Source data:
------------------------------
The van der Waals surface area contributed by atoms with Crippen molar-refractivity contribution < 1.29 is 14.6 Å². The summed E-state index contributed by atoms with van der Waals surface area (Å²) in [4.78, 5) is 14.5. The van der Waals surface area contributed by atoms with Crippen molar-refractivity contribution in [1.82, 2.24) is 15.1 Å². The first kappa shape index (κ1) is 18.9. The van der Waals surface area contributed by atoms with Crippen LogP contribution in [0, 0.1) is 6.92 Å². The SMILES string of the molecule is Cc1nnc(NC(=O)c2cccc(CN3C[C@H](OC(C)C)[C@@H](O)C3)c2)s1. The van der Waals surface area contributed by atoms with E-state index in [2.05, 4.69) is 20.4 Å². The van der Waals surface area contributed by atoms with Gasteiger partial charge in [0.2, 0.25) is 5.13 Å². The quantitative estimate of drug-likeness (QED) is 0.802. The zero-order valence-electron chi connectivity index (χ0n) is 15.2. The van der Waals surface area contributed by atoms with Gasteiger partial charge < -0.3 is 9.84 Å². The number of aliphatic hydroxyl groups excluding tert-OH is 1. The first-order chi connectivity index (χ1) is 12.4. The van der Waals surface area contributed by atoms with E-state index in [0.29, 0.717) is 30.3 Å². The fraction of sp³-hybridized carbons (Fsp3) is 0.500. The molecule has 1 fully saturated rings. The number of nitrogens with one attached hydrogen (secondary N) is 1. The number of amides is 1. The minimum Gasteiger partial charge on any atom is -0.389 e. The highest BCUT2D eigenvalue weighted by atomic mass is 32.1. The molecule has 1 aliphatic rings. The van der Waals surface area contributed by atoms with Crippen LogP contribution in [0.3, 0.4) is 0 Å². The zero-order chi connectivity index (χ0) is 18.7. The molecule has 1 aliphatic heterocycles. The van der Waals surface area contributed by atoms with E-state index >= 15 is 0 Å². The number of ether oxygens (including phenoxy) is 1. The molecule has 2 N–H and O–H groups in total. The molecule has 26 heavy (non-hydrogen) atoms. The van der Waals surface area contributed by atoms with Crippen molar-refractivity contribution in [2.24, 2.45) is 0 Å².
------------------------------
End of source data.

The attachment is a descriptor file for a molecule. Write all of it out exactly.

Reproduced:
The van der Waals surface area contributed by atoms with Crippen molar-refractivity contribution < 1.29 is 14.6 Å². The summed E-state index contributed by atoms with van der Waals surface area (Å²) in [4.78, 5) is 14.5. The van der Waals surface area contributed by atoms with Crippen molar-refractivity contribution in [1.82, 2.24) is 15.1 Å². The first kappa shape index (κ1) is 18.9. The van der Waals surface area contributed by atoms with Crippen LogP contribution in [0, 0.1) is 6.92 Å². The SMILES string of the molecule is Cc1nnc(NC(=O)c2cccc(CN3C[C@H](OC(C)C)[C@@H](O)C3)c2)s1. The van der Waals surface area contributed by atoms with E-state index in [2.05, 4.69) is 20.4 Å². The van der Waals surface area contributed by atoms with Gasteiger partial charge in [0.2, 0.25) is 5.13 Å². The quantitative estimate of drug-likeness (QED) is 0.802. The zero-order valence-electron chi connectivity index (χ0n) is 15.2. The van der Waals surface area contributed by atoms with Gasteiger partial charge < -0.3 is 9.84 Å². The number of aliphatic hydroxyl groups excluding tert-OH is 1. The first-order chi connectivity index (χ1) is 12.4. The van der Waals surface area contributed by atoms with E-state index in [0.29, 0.717) is 30.3 Å². The fraction of sp³-hybridized carbons (Fsp3) is 0.500. The molecule has 1 fully saturated rings. The number of nitrogens with one attached hydrogen (secondary N) is 1. The number of amides is 1. The minimum Gasteiger partial charge on any atom is -0.389 e. The highest BCUT2D eigenvalue weighted by atomic mass is 32.1. The molecule has 1 aliphatic rings. The van der Waals surface area contributed by atoms with Crippen LogP contribution in [0.3, 0.4) is 0 Å². The zero-order chi connectivity index (χ0) is 18.7. The molecule has 1 aliphatic heterocycles. The van der Waals surface area contributed by atoms with E-state index >= 15 is 0 Å². The number of ether oxygens (including phenoxy) is 1. The molecule has 2 N–H and O–H groups in total. The molecule has 26 heavy (non-hydrogen) atoms. The van der Waals surface area contributed by atoms with Crippen molar-refractivity contribution in [2.24, 2.45) is 0 Å².